Transport Processes in Wavy Walled Channels
Mills, Zachary Grant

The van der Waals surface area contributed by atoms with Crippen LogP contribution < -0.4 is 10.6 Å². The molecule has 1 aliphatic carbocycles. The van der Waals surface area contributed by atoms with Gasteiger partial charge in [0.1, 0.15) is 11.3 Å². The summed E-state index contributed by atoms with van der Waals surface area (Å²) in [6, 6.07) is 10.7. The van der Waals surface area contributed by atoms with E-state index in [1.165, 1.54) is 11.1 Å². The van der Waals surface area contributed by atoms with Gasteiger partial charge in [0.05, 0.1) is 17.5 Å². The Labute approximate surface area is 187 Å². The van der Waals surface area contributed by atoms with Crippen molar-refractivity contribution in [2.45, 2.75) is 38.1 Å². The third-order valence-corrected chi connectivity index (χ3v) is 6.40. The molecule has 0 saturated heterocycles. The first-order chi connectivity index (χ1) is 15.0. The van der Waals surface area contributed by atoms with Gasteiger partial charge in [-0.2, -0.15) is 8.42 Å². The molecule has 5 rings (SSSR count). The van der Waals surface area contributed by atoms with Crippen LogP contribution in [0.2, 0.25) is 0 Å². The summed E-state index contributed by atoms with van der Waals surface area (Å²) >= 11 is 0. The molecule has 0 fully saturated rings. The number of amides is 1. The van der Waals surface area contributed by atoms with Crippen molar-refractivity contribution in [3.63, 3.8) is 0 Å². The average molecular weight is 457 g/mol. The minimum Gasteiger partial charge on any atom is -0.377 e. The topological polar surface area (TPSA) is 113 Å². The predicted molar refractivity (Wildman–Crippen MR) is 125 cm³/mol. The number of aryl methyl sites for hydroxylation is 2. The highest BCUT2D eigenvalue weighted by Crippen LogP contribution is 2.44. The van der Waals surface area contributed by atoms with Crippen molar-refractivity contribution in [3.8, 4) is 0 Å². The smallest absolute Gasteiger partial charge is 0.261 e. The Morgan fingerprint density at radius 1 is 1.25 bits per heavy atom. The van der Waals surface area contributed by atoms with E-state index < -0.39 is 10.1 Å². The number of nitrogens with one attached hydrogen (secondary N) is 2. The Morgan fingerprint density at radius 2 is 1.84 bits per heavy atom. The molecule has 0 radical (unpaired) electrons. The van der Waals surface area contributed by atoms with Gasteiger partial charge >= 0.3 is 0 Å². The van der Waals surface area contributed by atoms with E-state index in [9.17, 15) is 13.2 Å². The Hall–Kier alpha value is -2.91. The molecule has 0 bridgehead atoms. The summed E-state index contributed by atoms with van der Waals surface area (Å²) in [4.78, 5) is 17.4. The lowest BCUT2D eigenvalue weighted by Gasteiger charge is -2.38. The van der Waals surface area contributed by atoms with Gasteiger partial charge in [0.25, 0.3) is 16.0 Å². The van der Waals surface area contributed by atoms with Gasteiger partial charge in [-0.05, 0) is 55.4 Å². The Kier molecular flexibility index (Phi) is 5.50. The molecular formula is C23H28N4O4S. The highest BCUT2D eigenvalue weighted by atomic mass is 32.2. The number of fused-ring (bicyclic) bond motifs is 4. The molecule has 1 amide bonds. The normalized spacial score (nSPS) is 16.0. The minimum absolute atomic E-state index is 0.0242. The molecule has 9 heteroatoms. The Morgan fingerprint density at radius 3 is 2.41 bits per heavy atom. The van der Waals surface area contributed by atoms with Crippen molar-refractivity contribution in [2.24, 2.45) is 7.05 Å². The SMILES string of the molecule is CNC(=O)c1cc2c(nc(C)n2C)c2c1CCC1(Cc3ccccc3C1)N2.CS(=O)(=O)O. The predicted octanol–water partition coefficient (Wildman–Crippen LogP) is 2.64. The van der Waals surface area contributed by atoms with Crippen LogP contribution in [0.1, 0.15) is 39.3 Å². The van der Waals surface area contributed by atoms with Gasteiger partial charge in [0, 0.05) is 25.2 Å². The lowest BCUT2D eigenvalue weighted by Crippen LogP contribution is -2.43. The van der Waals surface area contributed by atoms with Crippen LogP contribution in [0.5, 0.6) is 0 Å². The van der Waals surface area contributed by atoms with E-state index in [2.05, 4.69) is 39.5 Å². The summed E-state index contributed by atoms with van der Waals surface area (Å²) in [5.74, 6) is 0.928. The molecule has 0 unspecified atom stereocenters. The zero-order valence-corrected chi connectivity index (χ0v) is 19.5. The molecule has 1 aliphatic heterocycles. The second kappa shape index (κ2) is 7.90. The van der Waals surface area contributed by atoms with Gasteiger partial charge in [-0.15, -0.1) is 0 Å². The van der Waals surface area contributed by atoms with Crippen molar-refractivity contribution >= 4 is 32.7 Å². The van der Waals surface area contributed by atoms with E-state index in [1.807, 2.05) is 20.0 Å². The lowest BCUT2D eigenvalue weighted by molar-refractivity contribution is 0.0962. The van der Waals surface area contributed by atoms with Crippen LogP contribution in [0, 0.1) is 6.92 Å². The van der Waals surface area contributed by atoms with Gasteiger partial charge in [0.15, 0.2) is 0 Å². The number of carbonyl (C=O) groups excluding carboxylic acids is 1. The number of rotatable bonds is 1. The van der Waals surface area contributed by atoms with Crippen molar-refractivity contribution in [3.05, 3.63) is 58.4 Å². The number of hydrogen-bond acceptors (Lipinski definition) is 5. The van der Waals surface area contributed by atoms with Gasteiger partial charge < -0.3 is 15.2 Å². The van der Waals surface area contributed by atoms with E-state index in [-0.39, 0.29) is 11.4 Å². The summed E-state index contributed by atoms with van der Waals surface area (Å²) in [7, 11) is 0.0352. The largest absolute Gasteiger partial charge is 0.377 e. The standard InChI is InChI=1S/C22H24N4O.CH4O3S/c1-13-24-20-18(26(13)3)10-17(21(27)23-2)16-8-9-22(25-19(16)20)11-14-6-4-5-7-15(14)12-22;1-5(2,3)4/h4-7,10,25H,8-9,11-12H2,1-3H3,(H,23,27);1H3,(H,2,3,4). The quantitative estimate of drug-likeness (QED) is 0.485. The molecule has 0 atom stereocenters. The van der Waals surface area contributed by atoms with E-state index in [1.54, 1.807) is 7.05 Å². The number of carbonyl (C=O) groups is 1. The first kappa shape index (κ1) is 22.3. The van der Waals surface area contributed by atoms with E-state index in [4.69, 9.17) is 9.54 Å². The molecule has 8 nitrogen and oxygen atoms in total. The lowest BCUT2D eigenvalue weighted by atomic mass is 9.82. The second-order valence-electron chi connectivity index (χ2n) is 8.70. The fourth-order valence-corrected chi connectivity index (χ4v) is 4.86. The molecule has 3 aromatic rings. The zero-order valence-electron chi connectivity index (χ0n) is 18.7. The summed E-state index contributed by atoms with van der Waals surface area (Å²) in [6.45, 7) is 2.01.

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Due to their complex shape, wavy walled geometries are capable of inducing unsteady and even chaotic flows at low Reynolds numbers. The convective effects of the unsteady motion significantly enhances heat and mass transport in the fluid. Because of this, wavy walled channels are commonly used in applications such as heat exchangers. Despite their common use however, a systematic investigation of the dependence of the fluid flow and heat transfer on the geometric parameters of the channel does not exist. In many heat exchanger applications, the working fluid contains suspended particulates. When cooling these particle laden flows, thermophoretic forces induced on the particles by thermal gradients in the fluid result in their deposition along the cooler walls. This process, known as fouling, leads to the formation of a porous layer, which reduces the effectiveness of the cooler. One application in which fouling is a significant issue is exhaust gas recirculation (EGR) used in diesel and gasoline engines to reduce nitrogen oxides (NOx) emissions. The heat exchanger used in this process experiences rapid degradation in performance from fouling caused by the high concentration of soot particles entrained in the exhaust gas. Recently, engine manufacturers have begun using wavy walled heat exchangers as empirical evidence suggests that this geometry is less prone to fouling. However, a limited amount of research has been performed to understand how this geometry reduces fouling and the dependence of this reduction on the geometric parameters of the channel. In this work we use computational modeling to investigate the effect of asymmetric wavy walled channel geometries on laminar fluid flow and heat/mass transfer. To this end, we develop a computational model based on the lattice Boltzmann method, explicit finite differences and Brownian dynamics to simulate unsteady viscous flow and heat/mass transport in wavy walled channel geometries and use this model to systematically examine these processes. Furthermore, we investigate the formation of deposit layers resulting from thermophoretic deposition of particulates transported by the flow onto the channel walls and probe how this process can be mitigated using a wavy wall geometry. The results from our studies are important for designing laminar heat/mass exchangers utilizing unsteady flows for enhancing transport processes. Additionally these results provide valuable information necessary to develop heat exchangers which are less prone to fouling.